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Department of Zoology


In an unexpected outcome of the Covid lockdowns, a new fossil site has been discovered in Wales. It is one of the very rare sites where soft tissues and complete organisms are preserved in abundance, rather than just hard parts like shells and bones. These exceptional deposits tell us much of what we know about the evolution of life.  Among the best of them are the famous Burgess Shale-type faunas, named after the location in Canada. There are many of these fossils in Cambrian rocks (when recognisable animal fossils first appear, some 542–485 million years ago) but almost none after that time. As a result, palaeontologists know a lot about Cambrian marine life, but far less about how it evolved in the periods immediately afterwards. The newly discovered site in Wales is from the middle of the succeeding Ordovician Period, some 462 million years ago, and rivals the best of the Cambrian deposits in terms of the diversity of fossils and extraordinary levels of preservation. One of the striking features of this deposit is that it contains relatives of some Cambrian ‘weird wonders’, alongside more modern-looking forms such as horseshoe crabs and starfish. So far, well over 150 species have been recovered, almost all of them being new and many very small, at only 1–3 mm long.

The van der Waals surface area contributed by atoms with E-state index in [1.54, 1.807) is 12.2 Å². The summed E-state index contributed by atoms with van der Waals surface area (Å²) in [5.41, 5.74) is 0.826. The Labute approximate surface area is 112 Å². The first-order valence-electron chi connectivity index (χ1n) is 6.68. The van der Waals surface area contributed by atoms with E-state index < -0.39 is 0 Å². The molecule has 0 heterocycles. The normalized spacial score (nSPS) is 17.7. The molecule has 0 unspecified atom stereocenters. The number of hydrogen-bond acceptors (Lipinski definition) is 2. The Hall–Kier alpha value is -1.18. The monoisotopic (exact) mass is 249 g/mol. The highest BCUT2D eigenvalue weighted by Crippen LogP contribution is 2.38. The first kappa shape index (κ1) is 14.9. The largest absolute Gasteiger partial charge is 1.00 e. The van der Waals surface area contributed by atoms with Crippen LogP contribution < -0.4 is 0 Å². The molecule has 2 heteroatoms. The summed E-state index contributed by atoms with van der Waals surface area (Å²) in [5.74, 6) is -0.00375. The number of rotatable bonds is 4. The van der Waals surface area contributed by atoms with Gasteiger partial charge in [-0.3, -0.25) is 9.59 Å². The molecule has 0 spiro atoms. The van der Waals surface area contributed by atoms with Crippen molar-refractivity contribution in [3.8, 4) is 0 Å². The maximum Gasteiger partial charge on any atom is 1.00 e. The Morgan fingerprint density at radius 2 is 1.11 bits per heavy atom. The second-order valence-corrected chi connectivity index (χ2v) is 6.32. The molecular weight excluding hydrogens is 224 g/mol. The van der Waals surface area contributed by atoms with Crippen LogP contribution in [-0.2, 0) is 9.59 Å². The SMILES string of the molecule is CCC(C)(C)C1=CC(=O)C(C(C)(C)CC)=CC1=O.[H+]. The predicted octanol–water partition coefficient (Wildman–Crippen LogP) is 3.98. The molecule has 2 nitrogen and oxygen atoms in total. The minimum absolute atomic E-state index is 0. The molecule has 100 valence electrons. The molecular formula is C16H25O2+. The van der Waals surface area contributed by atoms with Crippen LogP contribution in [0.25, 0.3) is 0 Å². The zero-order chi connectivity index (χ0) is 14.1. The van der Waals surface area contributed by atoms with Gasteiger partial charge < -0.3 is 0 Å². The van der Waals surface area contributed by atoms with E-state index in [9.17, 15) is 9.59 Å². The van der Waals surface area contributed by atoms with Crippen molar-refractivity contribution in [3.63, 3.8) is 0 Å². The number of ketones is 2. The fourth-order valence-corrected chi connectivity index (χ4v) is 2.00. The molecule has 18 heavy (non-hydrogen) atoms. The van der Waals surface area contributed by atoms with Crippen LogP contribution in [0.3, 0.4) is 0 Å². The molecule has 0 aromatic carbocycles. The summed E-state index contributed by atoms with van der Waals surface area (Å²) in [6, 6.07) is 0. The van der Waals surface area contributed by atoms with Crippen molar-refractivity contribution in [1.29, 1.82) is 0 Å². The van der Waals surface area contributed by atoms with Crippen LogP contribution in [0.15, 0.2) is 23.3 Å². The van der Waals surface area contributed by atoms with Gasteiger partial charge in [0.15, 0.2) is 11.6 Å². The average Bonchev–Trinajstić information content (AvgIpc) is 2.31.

This remarkable new assemblage, known as Castle Bank, was discovered during the 2020 lockdown by Dr Joe Botting and Dr Lucy Muir, near to their home in Llandrindod, central Wales. Dr Stephen Pates, a Herchel Smith Postdoctoral Fellow in the Department of Zoology, started collaborating with Dr Botting and Dr Muir by studying fossils together on Zoom during 2020, and was able to visit the site in 2021 when restrictions started to ease. A paper describing the new fauna has been published in Nature Ecology and Evolution, but this is only the first stage. The purpose is to announce the discovery of this fossil assemblage, and what it can potentially tell us, but later work will start to describe all the fossils in detail, revealing a hitherto unseen marine community from 462 million years ago.

Photo: Undescribed bivalved anthropod